Project Collaboration Explained

Project Collaboration Explained: Your Guide for Success

10-Feb 2021
LinkedIn
Christa Balingit MARKETING COMMUNICATIONS MANAGER

When you’re working as part of a team, it can sometimes feel like there are too many moving parts. Tasks get forgotten, messages get missed, departments don’t communicate, and problems arise. 

As work gets more complex, the demand for efficient project collaboration grows. Project collaboration is a modern methodology in which a team works together to plan, implement, and monitor projects for timely completion. 

This all must happen in real-time so that every team member has the ability to overcome whatever obstacles are hindering their success. Everyone can efficiently do their part with the appropriate tools and the most current information.

In today’s workplace, more teams than ever are relying on project management tools to work together effectively. With so many teams going remote, what once involved a quick meeting in the conference room now demands management methods designed to handle competing deadlines and communication with team members living on the other side of the globe. 

Project collaboration can help ensure work is completed efficiently and to the satisfaction of even the most challenging client. Let’s take a closer look at what it means to foster this cooperation so your company can rise above the competition.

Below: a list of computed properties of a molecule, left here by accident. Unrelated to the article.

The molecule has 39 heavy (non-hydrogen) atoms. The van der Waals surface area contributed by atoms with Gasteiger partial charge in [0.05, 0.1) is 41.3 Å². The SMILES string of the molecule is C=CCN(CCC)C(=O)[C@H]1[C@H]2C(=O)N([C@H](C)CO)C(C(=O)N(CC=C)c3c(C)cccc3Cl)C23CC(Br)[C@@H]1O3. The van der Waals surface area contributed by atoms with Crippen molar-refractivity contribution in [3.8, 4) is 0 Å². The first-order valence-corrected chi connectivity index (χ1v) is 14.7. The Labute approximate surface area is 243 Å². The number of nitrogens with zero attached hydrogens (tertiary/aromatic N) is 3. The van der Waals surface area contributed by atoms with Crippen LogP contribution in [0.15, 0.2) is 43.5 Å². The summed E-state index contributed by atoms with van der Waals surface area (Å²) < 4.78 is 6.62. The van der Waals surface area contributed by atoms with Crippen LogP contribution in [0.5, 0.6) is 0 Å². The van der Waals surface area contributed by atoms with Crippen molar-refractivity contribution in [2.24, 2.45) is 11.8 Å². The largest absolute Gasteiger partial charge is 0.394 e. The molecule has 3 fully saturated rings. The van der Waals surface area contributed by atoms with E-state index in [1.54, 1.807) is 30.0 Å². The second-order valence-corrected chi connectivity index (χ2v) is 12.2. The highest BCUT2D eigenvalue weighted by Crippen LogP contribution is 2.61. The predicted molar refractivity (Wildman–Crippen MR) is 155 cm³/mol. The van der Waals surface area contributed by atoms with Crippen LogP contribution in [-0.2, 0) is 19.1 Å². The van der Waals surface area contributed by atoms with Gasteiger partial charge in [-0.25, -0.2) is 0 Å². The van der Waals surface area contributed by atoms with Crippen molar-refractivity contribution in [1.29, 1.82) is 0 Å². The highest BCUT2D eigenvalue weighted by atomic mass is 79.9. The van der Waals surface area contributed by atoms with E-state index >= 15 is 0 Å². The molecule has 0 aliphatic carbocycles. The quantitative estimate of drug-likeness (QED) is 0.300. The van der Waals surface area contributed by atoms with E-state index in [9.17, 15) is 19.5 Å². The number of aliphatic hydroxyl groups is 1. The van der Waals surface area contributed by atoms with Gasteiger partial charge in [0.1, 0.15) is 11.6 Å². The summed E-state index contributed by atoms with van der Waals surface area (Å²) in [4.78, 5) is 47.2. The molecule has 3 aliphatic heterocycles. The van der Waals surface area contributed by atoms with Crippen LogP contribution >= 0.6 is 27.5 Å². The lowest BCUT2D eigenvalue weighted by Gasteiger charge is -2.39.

What Types of Projects Require Collaboration? 

Certain industries rely on project collaboration more than others. These industries include:

  • Digital services
  • Information technology
  • Accounting
  • Business consulting
  • Engineering and architecture
  • Managed service providers

Within these industries, there are projects that require an infrastructure that supports communication across all members of a team. Common projects that demand collaboration include the following:

Remote Working Teams

A recent survey found that more than 80% of companies around the globe are willing to allow their employees to work outside of the office in 2021, with nearly half planning remote work for all full-time employees.

This dramatic shift in project management requires strategic collaboration to avoid miscommunication, confusion, or a drop in productivity. For example, while employees cannot attend in-person meetings, it’s still vital to ensure they are up to date with project workflow. 

Highly Complex Initiatives

If the project you’re working on has many parallel paths and complex demands, team members need to know where their counterparts stand on their complementary tasks. 

They may need access to documents, files, and deadlines so that they can complete their work without delay. Managers will also want to know if one team has discovered a roadblock that could hinder the progress of other teams and impact the project’s overall success. 

Innovative Work

Companies involved in dynamic and innovative initiatives must deal with trial-and-error and dead-ends. Without project collaboration, teams won’t know what’s working and what’s not making the cut. 

This goes well beyond scheduling a conference call. With fast-moving processes, each team member should be able to determine the effectiveness of each element of the project — regardless of whether they’re logged on during business hours.

Projects Requiring Major Planning

In Stephen Covey’s innovative text, The 7 Habits of Highly Effective People, he explains the necessity of starting with the end in mind. This is especially true for projects that require teams undertake significant planning before the actual work begins.